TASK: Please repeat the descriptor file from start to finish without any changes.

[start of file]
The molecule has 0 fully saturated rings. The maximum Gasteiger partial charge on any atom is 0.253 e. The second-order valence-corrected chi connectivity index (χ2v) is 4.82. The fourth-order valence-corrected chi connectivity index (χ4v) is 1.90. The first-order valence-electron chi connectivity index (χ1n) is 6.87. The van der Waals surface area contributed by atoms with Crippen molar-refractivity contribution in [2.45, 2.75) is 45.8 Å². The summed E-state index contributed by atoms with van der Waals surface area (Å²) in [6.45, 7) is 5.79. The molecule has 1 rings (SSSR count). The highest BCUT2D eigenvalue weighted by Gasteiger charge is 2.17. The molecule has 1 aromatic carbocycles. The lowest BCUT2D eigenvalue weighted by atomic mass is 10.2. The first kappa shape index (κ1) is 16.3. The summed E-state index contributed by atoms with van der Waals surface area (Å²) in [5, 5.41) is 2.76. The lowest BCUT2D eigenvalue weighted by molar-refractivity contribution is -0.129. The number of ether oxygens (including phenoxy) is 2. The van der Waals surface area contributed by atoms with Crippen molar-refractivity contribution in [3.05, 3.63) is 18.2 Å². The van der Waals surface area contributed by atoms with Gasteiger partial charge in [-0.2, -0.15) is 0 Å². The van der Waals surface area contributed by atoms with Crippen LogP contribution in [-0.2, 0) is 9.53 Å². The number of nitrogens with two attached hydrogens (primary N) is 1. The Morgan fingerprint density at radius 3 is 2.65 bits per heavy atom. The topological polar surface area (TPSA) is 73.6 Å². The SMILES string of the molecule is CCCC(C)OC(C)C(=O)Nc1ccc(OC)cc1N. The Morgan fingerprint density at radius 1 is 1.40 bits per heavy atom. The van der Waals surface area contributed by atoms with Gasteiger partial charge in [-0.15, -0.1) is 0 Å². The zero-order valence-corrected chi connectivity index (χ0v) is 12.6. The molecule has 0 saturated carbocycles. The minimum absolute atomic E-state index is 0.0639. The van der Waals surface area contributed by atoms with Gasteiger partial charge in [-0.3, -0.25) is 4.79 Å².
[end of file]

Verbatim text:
The molecule has 0 fully saturated rings. The maximum Gasteiger partial charge on any atom is 0.253 e. The second-order valence-corrected chi connectivity index (χ2v) is 4.82. The fourth-order valence-corrected chi connectivity index (χ4v) is 1.90. The first-order valence-electron chi connectivity index (χ1n) is 6.87. The van der Waals surface area contributed by atoms with Crippen molar-refractivity contribution in [2.45, 2.75) is 45.8 Å². The summed E-state index contributed by atoms with van der Waals surface area (Å²) in [6.45, 7) is 5.79. The molecule has 1 rings (SSSR count). The highest BCUT2D eigenvalue weighted by Gasteiger charge is 2.17. The molecule has 1 aromatic carbocycles. The lowest BCUT2D eigenvalue weighted by atomic mass is 10.2. The first kappa shape index (κ1) is 16.3. The summed E-state index contributed by atoms with van der Waals surface area (Å²) in [5, 5.41) is 2.76. The lowest BCUT2D eigenvalue weighted by molar-refractivity contribution is -0.129. The number of ether oxygens (including phenoxy) is 2. The van der Waals surface area contributed by atoms with Crippen molar-refractivity contribution in [3.05, 3.63) is 18.2 Å². The van der Waals surface area contributed by atoms with Gasteiger partial charge in [-0.2, -0.15) is 0 Å². The van der Waals surface area contributed by atoms with Crippen LogP contribution in [-0.2, 0) is 9.53 Å². The number of nitrogens with two attached hydrogens (primary N) is 1. The Morgan fingerprint density at radius 3 is 2.65 bits per heavy atom. The topological polar surface area (TPSA) is 73.6 Å². The SMILES string of the molecule is CCCC(C)OC(C)C(=O)Nc1ccc(OC)cc1N. The Morgan fingerprint density at radius 1 is 1.40 bits per heavy atom. The van der Waals surface area contributed by atoms with Gasteiger partial charge in [-0.15, -0.1) is 0 Å². The zero-order valence-corrected chi connectivity index (χ0v) is 12.6. The molecule has 0 saturated carbocycles. The minimum absolute atomic E-state index is 0.0639. The van der Waals surface area contributed by atoms with Gasteiger partial charge in [-0.3, -0.25) is 4.79 Å².